This article reviews the nature of the British constitution, exploring its unusual ‘unwritten’ form, and presenting an account of its main substantive components. It also addresses a range of challenges which the contemporary constitution faces and argues throughout that the constitution is currently undergoing a profound transformation from being a largely parliamentary or political constitution to being a mainly legal or juridical order in which the courts will play a markedly expanded role, unprecedented in British constitutional history. It specifically outlines ‘Europe’ and New Labour's constitutional reforms. The present time is one of rapid and in many cases significant constitutional change in Britain, change which in some instances the Blair/Brown New Labour governments either caused or contributed to but which in other instances stems from different sources not altogether within the government's control.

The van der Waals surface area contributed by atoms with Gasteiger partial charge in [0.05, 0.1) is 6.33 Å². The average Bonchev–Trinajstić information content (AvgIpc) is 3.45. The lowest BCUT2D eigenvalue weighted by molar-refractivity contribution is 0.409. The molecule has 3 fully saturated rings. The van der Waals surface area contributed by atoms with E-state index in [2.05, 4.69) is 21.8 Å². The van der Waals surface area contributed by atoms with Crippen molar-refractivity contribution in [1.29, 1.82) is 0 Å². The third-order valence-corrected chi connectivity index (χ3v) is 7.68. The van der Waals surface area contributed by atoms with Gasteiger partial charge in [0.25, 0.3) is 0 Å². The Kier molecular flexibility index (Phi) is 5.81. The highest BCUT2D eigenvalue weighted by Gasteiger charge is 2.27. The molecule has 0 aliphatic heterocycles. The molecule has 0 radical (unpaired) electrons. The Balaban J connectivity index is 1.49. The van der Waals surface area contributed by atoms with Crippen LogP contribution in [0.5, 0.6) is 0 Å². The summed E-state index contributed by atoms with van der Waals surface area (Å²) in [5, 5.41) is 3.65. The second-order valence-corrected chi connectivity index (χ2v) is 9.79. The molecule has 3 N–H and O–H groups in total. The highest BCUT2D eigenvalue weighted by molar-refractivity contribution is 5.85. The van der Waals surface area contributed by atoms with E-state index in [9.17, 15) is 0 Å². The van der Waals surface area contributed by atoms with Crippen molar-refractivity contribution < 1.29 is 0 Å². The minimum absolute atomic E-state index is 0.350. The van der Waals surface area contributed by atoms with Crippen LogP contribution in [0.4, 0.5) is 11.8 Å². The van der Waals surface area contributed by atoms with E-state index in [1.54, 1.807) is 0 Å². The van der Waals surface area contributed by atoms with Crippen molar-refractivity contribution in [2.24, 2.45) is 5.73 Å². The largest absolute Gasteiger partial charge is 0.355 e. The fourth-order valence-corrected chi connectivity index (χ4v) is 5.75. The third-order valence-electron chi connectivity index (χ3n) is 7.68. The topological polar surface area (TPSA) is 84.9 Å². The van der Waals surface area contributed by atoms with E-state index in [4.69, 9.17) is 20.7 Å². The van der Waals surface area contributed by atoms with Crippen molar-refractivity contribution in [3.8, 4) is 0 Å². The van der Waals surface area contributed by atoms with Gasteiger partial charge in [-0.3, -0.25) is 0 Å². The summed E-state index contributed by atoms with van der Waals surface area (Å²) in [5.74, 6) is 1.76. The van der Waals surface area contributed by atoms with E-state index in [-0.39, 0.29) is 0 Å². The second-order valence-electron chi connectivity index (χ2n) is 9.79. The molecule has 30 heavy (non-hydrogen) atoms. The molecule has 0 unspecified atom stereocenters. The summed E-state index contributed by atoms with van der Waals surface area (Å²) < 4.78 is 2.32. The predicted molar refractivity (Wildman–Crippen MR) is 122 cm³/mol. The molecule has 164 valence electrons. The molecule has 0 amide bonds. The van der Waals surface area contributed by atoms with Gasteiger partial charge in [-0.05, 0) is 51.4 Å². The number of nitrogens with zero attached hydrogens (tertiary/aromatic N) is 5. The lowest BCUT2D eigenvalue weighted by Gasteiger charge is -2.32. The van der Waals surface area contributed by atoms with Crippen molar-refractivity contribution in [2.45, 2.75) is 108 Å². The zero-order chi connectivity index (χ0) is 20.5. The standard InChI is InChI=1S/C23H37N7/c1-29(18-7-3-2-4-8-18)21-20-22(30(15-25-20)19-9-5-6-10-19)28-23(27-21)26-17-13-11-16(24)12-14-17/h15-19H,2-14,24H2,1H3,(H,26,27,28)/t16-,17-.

This article argues that the story of the ‘judicialization’ of British politics is to some extent a story of paradox and contradiction, in which outstanding questions remain on each of the three issues of effectiveness, legitimacy, and accountability. The ‘concept of the rule of law’ was a source of judicial power and a source of conflict between judges and politicians throughout the twentieth century. Two examples are illustrated that show in different ways how legislation may be constrained by judicial perceptions about the rule of law, which may operate to confine the scope of the legislation, and with it the intention of parliament. The effectiveness and legitimacy of judicial review are described. Judicial power formally seems to be expanding in a number of ways. It is true that the compelling need for judicial independence creates institutional and intellectual barriers to the idea of judicial accountability.